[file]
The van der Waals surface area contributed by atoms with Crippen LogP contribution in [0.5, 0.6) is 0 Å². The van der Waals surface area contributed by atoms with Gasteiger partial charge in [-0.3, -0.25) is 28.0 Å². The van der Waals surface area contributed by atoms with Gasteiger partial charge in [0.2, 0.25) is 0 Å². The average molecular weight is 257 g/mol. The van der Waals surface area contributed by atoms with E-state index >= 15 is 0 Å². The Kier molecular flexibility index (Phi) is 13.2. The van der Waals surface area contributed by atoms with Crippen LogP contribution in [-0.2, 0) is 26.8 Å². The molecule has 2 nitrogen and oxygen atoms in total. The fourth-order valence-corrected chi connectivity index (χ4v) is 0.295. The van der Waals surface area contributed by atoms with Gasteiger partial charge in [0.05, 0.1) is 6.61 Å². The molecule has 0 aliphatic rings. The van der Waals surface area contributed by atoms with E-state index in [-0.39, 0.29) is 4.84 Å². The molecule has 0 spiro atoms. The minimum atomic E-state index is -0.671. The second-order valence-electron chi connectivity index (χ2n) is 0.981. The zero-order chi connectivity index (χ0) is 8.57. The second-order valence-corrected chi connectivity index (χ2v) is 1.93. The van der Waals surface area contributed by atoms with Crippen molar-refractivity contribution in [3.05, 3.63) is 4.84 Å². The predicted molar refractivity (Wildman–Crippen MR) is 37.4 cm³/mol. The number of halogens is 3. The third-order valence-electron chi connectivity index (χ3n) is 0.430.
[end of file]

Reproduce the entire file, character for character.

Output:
The van der Waals surface area contributed by atoms with Crippen LogP contribution in [0.5, 0.6) is 0 Å². The van der Waals surface area contributed by atoms with Gasteiger partial charge in [-0.3, -0.25) is 28.0 Å². The van der Waals surface area contributed by atoms with Gasteiger partial charge in [0.2, 0.25) is 0 Å². The average molecular weight is 257 g/mol. The van der Waals surface area contributed by atoms with E-state index >= 15 is 0 Å². The Kier molecular flexibility index (Phi) is 13.2. The van der Waals surface area contributed by atoms with Crippen LogP contribution in [-0.2, 0) is 26.8 Å². The molecule has 2 nitrogen and oxygen atoms in total. The fourth-order valence-corrected chi connectivity index (χ4v) is 0.295. The van der Waals surface area contributed by atoms with Gasteiger partial charge in [0.05, 0.1) is 6.61 Å². The molecule has 0 aliphatic rings. The van der Waals surface area contributed by atoms with E-state index in [-0.39, 0.29) is 4.84 Å². The molecule has 0 spiro atoms. The minimum atomic E-state index is -0.671. The second-order valence-electron chi connectivity index (χ2n) is 0.981. The zero-order chi connectivity index (χ0) is 8.57. The second-order valence-corrected chi connectivity index (χ2v) is 1.93. The van der Waals surface area contributed by atoms with Crippen molar-refractivity contribution in [3.05, 3.63) is 4.84 Å². The predicted molar refractivity (Wildman–Crippen MR) is 37.4 cm³/mol. The number of halogens is 3. The third-order valence-electron chi connectivity index (χ3n) is 0.430.